EEG of the Human Brain

Electroencephalography is a method of studying the brain based on recording the difference in electric potentials that arises in the process of brain activity.

The first in 1849 began to study electricalbrain processes D. Reymond, who proved that the brain has electrogenic properties, along with nerves and muscles. In 1913, VV Pravdich-Neminsky published the first electroencephalogram of the dog's brain, putting the very beginning of electroencephalographic studies there. But the first record EEG of the human brain appeared only in 1928, it was received by Hans Berger, an Austrian psychiatrist.

Data acquisition of EEG of the brainis performed with the help of electrodes located in certain areas of the head, taking into account the main parts of the brain. There are 16 to 24 (and more) amplifying-recording channels (blocks) that allow simultaneous recording of electrical activity recorded by electrodes. The resulting record is called an electroencephalogram, and is an indicator of the total electrical activity of millions of neurons, which is mainly represented by the potentials of the bodies of nerve cells and dendrites. After the procedure, the EEG is deciphered.

Very often during the survey is recordedchange of rhythms having their amplitude, reactivity, morphology and topography. There are the following frequency ranges of rhythms: delta rhythm (up to four Hertz), theta rhythm (four to eight Hertz), alpha rhythm (eight to thirteen Hertz) and beta rhythm (fourteen or more Hertz). The most physiological for a mature, calm, non-sleeping person is the alpha rhythm, which is determined with the eyelids lowered over the posterior lobes of the brain. However, there are various types of physiological norms that take into account the nervous state and age of the patient. Throughout the life of a person on the electroencephalogram, various variations in the rhythm change are determined.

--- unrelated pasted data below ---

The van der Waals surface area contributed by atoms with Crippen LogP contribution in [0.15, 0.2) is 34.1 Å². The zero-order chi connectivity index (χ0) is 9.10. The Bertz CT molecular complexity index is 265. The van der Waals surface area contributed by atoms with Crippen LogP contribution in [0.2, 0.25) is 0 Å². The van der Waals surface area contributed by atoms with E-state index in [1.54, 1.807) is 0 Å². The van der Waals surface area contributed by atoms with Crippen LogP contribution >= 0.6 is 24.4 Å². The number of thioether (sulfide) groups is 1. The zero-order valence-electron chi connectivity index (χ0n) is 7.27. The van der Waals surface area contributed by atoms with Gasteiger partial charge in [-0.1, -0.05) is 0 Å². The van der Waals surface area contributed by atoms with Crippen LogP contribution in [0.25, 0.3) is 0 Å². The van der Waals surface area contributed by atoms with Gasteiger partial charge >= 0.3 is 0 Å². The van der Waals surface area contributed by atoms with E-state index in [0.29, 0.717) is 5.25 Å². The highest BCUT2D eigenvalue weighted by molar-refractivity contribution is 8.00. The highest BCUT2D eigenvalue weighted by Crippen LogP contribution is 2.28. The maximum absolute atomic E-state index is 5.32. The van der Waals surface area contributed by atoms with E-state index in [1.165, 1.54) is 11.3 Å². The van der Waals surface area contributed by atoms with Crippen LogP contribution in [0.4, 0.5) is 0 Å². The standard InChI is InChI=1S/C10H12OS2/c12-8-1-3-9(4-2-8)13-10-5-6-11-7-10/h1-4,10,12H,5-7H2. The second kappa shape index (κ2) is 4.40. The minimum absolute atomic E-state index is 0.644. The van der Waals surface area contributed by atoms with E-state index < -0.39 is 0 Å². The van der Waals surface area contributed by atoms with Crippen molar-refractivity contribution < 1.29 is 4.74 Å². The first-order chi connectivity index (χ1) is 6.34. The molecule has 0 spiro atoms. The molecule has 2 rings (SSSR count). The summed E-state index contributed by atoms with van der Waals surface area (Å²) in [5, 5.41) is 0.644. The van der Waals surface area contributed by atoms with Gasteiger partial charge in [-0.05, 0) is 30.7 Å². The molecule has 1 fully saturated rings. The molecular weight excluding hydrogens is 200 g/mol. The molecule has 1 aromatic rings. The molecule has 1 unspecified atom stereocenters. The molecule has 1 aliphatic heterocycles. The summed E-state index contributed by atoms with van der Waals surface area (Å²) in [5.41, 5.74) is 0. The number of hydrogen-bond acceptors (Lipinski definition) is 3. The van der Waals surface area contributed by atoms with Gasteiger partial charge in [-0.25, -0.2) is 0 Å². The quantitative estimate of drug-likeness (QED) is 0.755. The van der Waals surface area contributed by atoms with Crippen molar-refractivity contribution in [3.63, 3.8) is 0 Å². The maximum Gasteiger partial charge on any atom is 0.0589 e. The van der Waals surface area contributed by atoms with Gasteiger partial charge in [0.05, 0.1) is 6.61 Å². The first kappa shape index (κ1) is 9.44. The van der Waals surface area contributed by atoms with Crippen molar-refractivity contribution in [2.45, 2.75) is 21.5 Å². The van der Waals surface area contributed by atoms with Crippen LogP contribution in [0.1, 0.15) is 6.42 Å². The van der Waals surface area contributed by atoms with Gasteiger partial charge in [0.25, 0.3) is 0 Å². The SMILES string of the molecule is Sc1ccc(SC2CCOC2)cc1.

Electroencephalography, or EEG of the brainreflects the state of the cerebral cortex, subcortical brain structures, as well as the quality of the cortical-subcortical interaction, which allows to determine the presence of latent pathology, residual damage, and other undetected deviations. In addition, the EEG of the brain provides the necessary diagnostic information on the rate of maturation of the nervous system (for diagnosis in childhood), cerebral changes and lesions of the brain, pathological foci, epileptiform or epileptic activity. Also, this type of diagnosis allows you to track the course of the disease, adjust treatment and make any predictions.

The detailed EEG-conclusion helps correctlydiagnose the type of epileptic seizures, as well as in the differential diagnosis of other paroxysmal diseases such as migraine, fainting, panic attacks and vegetative crises.

This examination is absolutely painless andharmless. During the examination, the patient sits with his eyes closed, relaxed, in a comfortable chair, i.e., in a state of passive wakefulness. In the case of an EEG, the child, he must be convinced of the painlessness of the survey and tell what exactly will happen. The patient at the time of the study should be fed, because the feeling of hunger can affect the results of EEG. The head should be thoroughly washed, which will make the contact of the electrodes with the scalp more qualitative. In addition, the results depend on the patient's age, medications taken, the presence of tremor in the head and limbs, skull defects and visual impairment. All these factors can influence the correct interpretation of EEG data and their further use.

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